For the fourth year in a row, representatives of Croatia’s Jewish and Serbian communities, as well as anti-fascists, will boycott the official commemoration of the victims of the World War II concentration camp at Jasenovac on April 14.
But why did the boycotts start in 2016 – why exactly that year? Did it maybe coincide with the Croatian Democratic Union, HDZ, taking power in Croatia?
Is it maybe because the HDZ government, when it came to power, appointed a culture minister called Zlatko Hasanbegovic who once wrote that the Ustasa were martyrs? Or because Hasanbegovic never came clean about what he said (until weekly news magazine Novosti reported on it)? Or because he never apologised?
Was it maybe the fact that the government tolerated the presence of a plaque with the Ustasa chant ‘Za dom spremni’ (‘Ready for the Home(land)’) engraved on it, within walking distance of the former concentration camp, for nine months? Or because the government had to beg an open admirer of the Ustasa, Marko Skejo, leader of the 1990s veterans of the Croatian Defence Forces, the HOS, to allow the authorities to remove the plaque?
Could one of the reasons for the boycott be that government hid behind an expert council which confirmed that the ‘Za dom spremni’ slogan can be used in commemorations of fallen HOS soldiers? Or is it maybe the funeral for Ustasa soldiers with full military honours near Plitvice lakes in September 2018?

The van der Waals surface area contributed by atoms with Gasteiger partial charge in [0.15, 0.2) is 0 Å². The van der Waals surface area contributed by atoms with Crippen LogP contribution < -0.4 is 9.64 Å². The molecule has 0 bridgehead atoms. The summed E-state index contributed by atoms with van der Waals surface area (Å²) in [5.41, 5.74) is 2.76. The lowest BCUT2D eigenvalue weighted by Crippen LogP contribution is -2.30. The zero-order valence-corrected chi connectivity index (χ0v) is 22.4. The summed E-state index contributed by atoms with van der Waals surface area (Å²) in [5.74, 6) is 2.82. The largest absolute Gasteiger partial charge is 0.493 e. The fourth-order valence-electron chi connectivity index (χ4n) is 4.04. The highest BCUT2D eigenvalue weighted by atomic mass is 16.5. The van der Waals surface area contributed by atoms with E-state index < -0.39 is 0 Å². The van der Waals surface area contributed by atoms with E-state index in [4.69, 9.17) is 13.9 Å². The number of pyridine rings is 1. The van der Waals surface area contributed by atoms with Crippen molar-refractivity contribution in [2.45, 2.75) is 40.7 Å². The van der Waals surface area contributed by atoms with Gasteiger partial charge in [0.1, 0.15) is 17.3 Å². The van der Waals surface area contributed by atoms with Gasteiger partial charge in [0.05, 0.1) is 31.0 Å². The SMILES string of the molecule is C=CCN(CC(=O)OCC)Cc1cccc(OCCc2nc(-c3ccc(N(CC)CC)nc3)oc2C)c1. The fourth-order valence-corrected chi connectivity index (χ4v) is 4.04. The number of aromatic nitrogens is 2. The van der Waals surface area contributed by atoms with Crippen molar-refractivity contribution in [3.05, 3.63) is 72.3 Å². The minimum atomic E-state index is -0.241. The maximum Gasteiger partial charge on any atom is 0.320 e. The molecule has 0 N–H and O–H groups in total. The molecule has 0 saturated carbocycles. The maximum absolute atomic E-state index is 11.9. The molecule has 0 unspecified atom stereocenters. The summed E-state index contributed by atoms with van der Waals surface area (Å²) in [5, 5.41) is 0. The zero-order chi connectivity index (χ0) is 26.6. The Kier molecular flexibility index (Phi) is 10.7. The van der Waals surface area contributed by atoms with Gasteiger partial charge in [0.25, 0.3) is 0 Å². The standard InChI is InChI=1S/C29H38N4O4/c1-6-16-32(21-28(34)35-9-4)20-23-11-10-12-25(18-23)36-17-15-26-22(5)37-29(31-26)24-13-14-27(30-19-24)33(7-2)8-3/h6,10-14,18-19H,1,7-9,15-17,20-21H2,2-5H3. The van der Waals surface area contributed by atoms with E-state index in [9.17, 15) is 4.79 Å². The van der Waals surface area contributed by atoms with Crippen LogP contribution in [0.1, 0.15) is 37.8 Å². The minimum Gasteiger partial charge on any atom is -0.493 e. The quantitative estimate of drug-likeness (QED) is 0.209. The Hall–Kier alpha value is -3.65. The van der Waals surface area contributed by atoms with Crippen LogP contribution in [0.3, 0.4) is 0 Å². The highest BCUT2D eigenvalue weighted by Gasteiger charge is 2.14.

Undoubtedly one of the reasons for the continuing boycott could be the fact that the government gave 6,700 euros to the Society for Research of the Threefold Jasenovac Camp, an NGO that distorts the facts about Jasenovac, claiming, without academic basis, that up to 50 times fewer people died there than the Jasenovac Memorial Site has established.
But it could also be because 2,700 euros was given to the Association of Police Veterans from the 1990s war – who have somehow become WWII experts as well – to unscientifically claim that an Ustasa detention camp for children in the town of Jastrebarsko wasn’t a camp at all.
One of the more recent triggers for keeping up the boycott could be the fact that Andrej Rora, the head of HDZ’s media and communications office, wrote for the same pro-Ustasa bulletin as Hasanbegovic, declaring in 1996 that the struggle for the Ustasa-led Independent State of Croatia, NDH, will continue.
The crocodile tears of Croatian President Kolinda Grabar Kitarovic, a former HDZ member, have also started flowing a few years too late.
Grabar Kitarovic now claims that she would attend the official Jasenovac commemoration if there were no divisions. But what prevented her from attending it in 2015, when she avoided the official commemoration but arrived at the site for a publicly-unannounced personal visit, then publicly posted photos and a message about it?
Certainly, descendants of Jasenovac victims didn’t like the fact that she first said that ‘Za dom spremni’ was “an old Croatian salute” before admitting it was a fascist chant.
This is the problem that the HDZ has been facing from the beginning – trying to have its cake and eat it too. The party has been trying to claim that it is anti-fascist – especially in dealings with Israel – while simultaneously trying to rehabilitate the Ustasa.
This is precisely what the founder and Croatian President Franjo Tudjman had in mind back in the 1980s, when he started to promote his controversial version of ‘national reconciliation’ between the Ustasa and the Communist Partisans.